However, where Avadex® Xtra (triallate) was included in the mix as well, ryegrass control improved by up to 60 per cent over Sakura® alone. Dr Kleemann believes the reason for this was that as the ryegrass was germinating, it was making contact with the Avadex® Xtra, facilitating improved control.
He says the dry springs in 2014 and 2015 have been the best for herbicide impact for many growers, with plenty of ryegrass plants struggling to set seed.
“It’s not often you see ryegrass struggle to set seed, but you can pull out plenty of plants in this trial that are functionally dying.”
The grower: Louis Koch
Louis Koch in a paddock of lucerne cut for hay in October 2015. Cutting irrigated lucerne for hay is one of several tools the Koch family uses to manage clethodim-resistant ryegrass.
PHOTO: Alistair Lawson
Louis Koch knows all too well the headaches that clethodim-resistant ryegrass can cause.
Farming east of Frances on the Victorian side of the South Australian–Victorian border, Louis, who farms with his brother Charlie at Tallageira Pastoral Company, is playing host to University of Adelaide research associate Dr Sam Kleemann’s trials looking at managing resistant ryegrass.
The Kochs run a mixed farm that includes 6000 hectares of dryland cropping – wheat, barley, canola, beans and oats for hay – alongside livestock and irrigation enterprises. They produce several varieties of clover seed under irrigation and this is where they first ran into problems with resistance.
“We used to grow clover for five years straight, using clethodim every year to control ryegrass,” Louis says. “We found the second time we came back to grow clover seed the ryegrass hadn’t gone away and was getting worse.”
They quickly realised that an integrated weed management (IWM) plan was needed to manage the resistance.
These days, the Kochs use several different tools to help them manage resistant ryegrass, including growing oats for hay on susceptible land, crop-topping, mowing and sowing GM Roundup Ready® or Roundup® and triazine-tolerant canola. Louis says they have tried both under-windrow and over-the-top applications of glyphosate late in the season and are yet to determine if one method works better than the other.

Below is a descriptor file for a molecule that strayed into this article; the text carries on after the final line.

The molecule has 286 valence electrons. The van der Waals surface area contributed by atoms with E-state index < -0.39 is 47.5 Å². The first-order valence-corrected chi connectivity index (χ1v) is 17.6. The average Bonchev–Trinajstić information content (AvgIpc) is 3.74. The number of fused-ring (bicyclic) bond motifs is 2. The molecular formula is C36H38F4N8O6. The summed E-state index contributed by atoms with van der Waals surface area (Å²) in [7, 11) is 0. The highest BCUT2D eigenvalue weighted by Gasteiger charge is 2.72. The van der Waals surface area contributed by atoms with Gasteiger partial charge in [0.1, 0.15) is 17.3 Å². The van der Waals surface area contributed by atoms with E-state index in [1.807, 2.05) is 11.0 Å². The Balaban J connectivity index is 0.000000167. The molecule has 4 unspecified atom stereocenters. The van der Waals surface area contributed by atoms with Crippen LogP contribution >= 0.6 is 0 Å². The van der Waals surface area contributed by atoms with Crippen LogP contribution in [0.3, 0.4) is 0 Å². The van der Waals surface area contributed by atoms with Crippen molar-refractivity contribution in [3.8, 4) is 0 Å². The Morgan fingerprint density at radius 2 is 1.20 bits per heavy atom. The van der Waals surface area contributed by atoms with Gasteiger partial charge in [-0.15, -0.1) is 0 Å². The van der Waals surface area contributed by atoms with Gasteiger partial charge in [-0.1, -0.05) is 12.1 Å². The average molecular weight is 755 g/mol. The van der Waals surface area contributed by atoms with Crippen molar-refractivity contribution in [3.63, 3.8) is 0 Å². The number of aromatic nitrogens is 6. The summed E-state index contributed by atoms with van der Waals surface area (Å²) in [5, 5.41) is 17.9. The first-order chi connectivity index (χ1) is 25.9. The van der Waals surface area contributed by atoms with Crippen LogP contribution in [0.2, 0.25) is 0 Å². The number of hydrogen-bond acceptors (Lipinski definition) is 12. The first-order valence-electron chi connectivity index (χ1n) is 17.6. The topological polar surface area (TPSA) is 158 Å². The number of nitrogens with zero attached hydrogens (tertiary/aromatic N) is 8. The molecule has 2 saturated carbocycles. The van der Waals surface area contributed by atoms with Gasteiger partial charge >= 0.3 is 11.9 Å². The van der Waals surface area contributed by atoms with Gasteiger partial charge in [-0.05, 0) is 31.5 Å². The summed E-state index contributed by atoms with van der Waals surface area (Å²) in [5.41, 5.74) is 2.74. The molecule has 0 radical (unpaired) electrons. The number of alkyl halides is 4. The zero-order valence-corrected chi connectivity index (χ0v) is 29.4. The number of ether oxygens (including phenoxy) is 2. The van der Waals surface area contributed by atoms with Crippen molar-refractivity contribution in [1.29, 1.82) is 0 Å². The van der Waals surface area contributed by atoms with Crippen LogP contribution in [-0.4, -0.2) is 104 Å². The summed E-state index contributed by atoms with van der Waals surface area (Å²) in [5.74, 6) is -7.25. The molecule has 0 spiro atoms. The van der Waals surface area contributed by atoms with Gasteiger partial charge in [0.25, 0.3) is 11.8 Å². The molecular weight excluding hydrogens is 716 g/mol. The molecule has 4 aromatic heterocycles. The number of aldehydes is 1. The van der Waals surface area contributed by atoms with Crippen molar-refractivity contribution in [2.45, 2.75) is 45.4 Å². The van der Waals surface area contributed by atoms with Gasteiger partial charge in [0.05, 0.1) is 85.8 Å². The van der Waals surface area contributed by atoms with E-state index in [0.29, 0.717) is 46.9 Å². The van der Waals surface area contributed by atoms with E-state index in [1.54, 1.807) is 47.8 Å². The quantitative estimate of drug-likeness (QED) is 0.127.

Louis sees the use of oaten hay as a significant weapon in their battle against resistant ryegrass.
“The hay oats have been the biggest thing that has helped us to manage resistance,” he says. “We crop-top the oats with glyphosate before mowing, which allows us to get the ryegrass early before it sets seed. That gives us about 95 per cent control of ryegrass.”
They also grow irrigated lucerne at some of the sites where resistance is particularly bad and cut it for hay.
“There’s no clethodim use in our lucerne so we’re trying to break the gene pool down in the resistant ryegrass,” Louis says.
Once a lucerne stand is six years old it is de-certified for seed production, at which point the Kochs will move the centre pivot and the paddock will go back into a dryland cropping phase for five years before it is producing irrigated lucerne or clover again.
Managing herbicide-resistant ryegrass with IWM (video with Louis Koch)
Dr Sam Kleemann,
University of Adelaide,
0418 256 475,
In the last issue of Ground Cover in a report on the Hocking family’s grains enterprise in South Australia (issue 119, page 41 – southern edition) the reference to faba beans should have read broad beans. The Hockings trialled one paddock of PBA Samira faba beans in 2015, but Aquadulce broad beans provide the main legume break in their system. They export broad beans, with 70 to 78 per cent meeting the 14-millimetre screening, and also finish lambs on the broad bean stubble. The Ground Cover team apologises for this error. The corrected article can be read here.